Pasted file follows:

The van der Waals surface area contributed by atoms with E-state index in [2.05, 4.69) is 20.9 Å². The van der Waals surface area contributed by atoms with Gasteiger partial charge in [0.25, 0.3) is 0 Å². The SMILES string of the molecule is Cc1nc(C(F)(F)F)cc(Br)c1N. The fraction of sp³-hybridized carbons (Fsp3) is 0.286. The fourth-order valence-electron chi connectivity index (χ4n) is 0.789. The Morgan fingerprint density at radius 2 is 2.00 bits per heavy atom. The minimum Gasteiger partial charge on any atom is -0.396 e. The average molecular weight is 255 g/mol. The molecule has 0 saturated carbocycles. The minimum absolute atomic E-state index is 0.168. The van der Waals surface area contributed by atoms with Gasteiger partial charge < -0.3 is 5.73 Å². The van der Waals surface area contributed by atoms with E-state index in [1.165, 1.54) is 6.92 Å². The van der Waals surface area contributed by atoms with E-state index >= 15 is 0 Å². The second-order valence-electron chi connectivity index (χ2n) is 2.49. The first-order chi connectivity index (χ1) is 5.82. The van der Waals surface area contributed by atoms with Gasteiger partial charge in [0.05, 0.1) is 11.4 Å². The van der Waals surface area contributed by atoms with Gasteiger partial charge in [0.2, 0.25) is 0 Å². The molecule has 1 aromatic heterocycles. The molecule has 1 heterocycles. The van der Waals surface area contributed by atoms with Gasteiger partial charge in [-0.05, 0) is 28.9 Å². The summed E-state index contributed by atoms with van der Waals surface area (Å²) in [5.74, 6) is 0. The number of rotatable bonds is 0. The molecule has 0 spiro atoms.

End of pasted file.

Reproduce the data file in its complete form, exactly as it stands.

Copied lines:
The van der Waals surface area contributed by atoms with E-state index in [2.05, 4.69) is 20.9 Å². The van der Waals surface area contributed by atoms with Gasteiger partial charge in [0.25, 0.3) is 0 Å². The SMILES string of the molecule is Cc1nc(C(F)(F)F)cc(Br)c1N. The fraction of sp³-hybridized carbons (Fsp3) is 0.286. The fourth-order valence-electron chi connectivity index (χ4n) is 0.789. The Morgan fingerprint density at radius 2 is 2.00 bits per heavy atom. The minimum Gasteiger partial charge on any atom is -0.396 e. The average molecular weight is 255 g/mol. The molecule has 0 saturated carbocycles. The minimum absolute atomic E-state index is 0.168. The van der Waals surface area contributed by atoms with Gasteiger partial charge < -0.3 is 5.73 Å². The van der Waals surface area contributed by atoms with E-state index in [1.165, 1.54) is 6.92 Å². The van der Waals surface area contributed by atoms with E-state index >= 15 is 0 Å². The second-order valence-electron chi connectivity index (χ2n) is 2.49. The first-order chi connectivity index (χ1) is 5.82. The van der Waals surface area contributed by atoms with Gasteiger partial charge in [0.05, 0.1) is 11.4 Å². The van der Waals surface area contributed by atoms with Gasteiger partial charge in [0.2, 0.25) is 0 Å². The molecule has 1 aromatic heterocycles. The molecule has 1 heterocycles. The van der Waals surface area contributed by atoms with Gasteiger partial charge in [-0.05, 0) is 28.9 Å². The summed E-state index contributed by atoms with van der Waals surface area (Å²) in [5.74, 6) is 0. The number of rotatable bonds is 0. The molecule has 0 spiro atoms.